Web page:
When searching for an attorney, take your time selecting counsel. Make sure your attorney is right for your temperment, time requirements, and budget. Also, pay attention to criticisms others make about you and your case.
Once you select counsel, be mindful of warnings she gives about withdrawing from the case if (1) payments aren't made; (2) unnecessary and frequent calls don't cease; (3) disruptive behavior doesn't stop; or (4) required documents and other information aren't produced. Keep a good attorney rather than running him off. Indeed, when a potential client discloses he has gone through several attorneys through dismissals or withdrawals, red flags pop up. Many lawyers won't touch the case because it's a sign of trouble. In those instances, it is irrelevant how much money the case is worth.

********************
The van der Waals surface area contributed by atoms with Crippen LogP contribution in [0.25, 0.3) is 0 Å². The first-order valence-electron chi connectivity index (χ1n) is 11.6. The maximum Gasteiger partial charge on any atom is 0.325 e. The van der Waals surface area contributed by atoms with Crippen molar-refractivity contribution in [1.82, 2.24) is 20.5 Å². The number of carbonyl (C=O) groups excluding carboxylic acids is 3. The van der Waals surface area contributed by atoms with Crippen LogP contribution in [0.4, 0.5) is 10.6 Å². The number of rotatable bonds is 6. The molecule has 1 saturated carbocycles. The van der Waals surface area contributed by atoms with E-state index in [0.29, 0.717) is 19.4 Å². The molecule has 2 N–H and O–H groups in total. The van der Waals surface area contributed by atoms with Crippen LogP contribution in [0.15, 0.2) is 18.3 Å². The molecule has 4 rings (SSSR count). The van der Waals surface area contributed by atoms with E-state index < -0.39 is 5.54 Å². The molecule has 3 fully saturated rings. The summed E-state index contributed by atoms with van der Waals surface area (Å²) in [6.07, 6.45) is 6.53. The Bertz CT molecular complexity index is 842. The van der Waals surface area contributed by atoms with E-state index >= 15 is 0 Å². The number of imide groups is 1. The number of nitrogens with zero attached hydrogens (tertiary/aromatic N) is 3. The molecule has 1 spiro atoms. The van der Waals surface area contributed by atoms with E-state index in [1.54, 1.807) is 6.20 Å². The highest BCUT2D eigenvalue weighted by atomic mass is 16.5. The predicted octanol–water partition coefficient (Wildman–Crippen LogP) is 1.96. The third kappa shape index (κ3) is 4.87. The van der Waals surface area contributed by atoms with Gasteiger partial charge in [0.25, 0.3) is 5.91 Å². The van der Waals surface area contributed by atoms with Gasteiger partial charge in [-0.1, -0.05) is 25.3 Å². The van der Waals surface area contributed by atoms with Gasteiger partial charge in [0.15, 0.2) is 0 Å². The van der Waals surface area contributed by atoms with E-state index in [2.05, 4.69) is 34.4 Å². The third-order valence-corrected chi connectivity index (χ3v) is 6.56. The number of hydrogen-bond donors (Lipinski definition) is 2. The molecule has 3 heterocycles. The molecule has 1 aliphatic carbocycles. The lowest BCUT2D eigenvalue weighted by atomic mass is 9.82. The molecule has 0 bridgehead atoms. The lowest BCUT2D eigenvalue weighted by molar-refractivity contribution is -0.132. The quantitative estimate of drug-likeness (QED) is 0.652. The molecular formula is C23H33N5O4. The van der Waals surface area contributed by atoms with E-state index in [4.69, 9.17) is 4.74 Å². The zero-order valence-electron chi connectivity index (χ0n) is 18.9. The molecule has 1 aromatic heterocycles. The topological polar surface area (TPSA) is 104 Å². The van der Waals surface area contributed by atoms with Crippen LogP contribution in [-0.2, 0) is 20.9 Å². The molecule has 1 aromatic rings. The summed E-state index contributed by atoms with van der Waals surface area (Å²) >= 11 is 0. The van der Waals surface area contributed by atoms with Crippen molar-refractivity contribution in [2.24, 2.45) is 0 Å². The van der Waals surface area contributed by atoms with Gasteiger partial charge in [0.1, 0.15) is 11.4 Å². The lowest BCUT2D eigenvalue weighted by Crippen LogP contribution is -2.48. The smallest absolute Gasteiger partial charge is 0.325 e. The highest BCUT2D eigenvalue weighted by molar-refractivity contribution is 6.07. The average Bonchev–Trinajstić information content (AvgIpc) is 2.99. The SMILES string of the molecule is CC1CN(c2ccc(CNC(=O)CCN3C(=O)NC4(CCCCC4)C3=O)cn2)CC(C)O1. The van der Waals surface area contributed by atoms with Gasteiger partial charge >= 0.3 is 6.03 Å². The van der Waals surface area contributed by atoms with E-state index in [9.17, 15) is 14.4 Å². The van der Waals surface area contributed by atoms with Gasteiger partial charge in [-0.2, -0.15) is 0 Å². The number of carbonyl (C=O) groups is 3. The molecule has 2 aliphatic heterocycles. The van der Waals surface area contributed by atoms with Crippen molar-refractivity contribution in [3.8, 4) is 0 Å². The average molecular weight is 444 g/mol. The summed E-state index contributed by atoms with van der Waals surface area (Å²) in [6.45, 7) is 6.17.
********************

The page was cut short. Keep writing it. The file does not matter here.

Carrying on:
After several years, I have joined the majority of my fellow attorney in heeding these red flags. As a result, effective April 1, 2016, if a person has already had an attorney on a matter, the potential client must sign a waiver to allow me to discuss the matter with former counsel. The waiver will notify counsel (s)he is permitted to speak fully and honestly with the firm. If the potential client had legitimate reasons for dismissing the first, second, or third counsel, there should be no hesitation to sign the waiver and pay for counsel's time.